CHARLOTTE, North Carolina (Reuters) - Hideki Matsuyama was in the thick of the battle for the PGA Championship at Quail Hollow on Sunday but finished three back in his quest to become the first Japanese male to win a golf major.
Matsuyama was locked in a five-way tie for the lead early on the back nine but some wayward approach shots led to bogeys, while American playing companion Justin Thomas caught fire to win the title by two shots.
The crowd at Quail Hollow hollered loud encouragement for 24-year-old Thomas, but there were also cheers for Matsuyama, who was followed by scores of Japanese media, television crews, photographers and reporters, every step of the way.
Japanese golf fans also turned out to support the 25-year-old and perhaps witness an historic breakthrough.
"If he wins, it will be the first time for a Japanese champion in a major," Tommy, on a vacation to the United States from Kobe, told Reuters at the 13th hole. "Japanese people are hoping he can win to get the victory today."
Tommy, who wore a Srixon cap just like Matsuyama, said a victory by Matsuyama could have a big impact on golf in Japan.
"When Kei Nishikori, the tennis player, a few years ago was a finalist at the U.S. Open most of the younger generation joined in playing tennis. I think the same thing is going to happen."
Matsuyama bogeyed the 13th for his third successive bogey but the bounced back with two birdies.
Meg, sitting near the tee box at the 16th, was at the tournament with her American husband and their two children. She said she was most interested in watching Matsuyama.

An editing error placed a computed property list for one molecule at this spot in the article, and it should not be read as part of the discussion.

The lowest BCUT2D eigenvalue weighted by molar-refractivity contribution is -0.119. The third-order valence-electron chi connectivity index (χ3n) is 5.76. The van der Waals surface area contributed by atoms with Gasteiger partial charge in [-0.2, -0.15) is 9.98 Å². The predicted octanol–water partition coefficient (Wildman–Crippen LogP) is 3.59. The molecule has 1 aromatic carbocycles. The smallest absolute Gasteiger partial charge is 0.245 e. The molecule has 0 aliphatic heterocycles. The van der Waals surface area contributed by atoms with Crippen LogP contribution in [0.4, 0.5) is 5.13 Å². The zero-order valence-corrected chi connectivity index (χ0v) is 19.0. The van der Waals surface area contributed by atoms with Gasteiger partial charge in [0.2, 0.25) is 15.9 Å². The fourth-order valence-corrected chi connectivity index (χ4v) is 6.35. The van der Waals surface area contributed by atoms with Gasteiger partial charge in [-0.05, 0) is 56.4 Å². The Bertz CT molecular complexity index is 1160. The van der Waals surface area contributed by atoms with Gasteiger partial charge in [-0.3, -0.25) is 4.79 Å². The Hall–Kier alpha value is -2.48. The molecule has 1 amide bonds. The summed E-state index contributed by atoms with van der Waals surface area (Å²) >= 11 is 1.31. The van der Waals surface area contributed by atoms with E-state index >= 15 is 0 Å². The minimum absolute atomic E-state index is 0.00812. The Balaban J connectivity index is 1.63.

"I’m sure everybody is watching him now right now on TV and everybody’s proud of him," said Meg, who is from Tokyo.
Trailing by three at the last, Matsuyama fired a bold shot at the pin from long distance and just missed holing it, drawing a loud groan from the thousands packed around the green. He finished with a one-over 72.
Afterwards, Matsuyama was emotional about his near miss at claiming Japan's first men's major.
"I'm very, very disappointed," a teary-eyed Matsuyama told reporters. "I was in the lead. I didn't think I would feel pressure. But there was pressure.
"Maybe this experience is what I need to be winning the next time."
Two Japanese fans sitting behind the 18th green said they were proud of him.
"He did a great job. It was wonderful. He tried and he kept his concentration to the 18th hole. We are proud of him," said Emiko Suzuki, sitting alongside her husband.
Johnny, who emigrated from Nagoya with Emiko to live in Henderson, North Carolina, remained a strong supporter of Matsuyama.
"I’m confident he will be the first Japanese man to win a major," he said. "It will be soon."
(Editing by Peter Rutherford)
Copyright 2017 Thomson Reuters.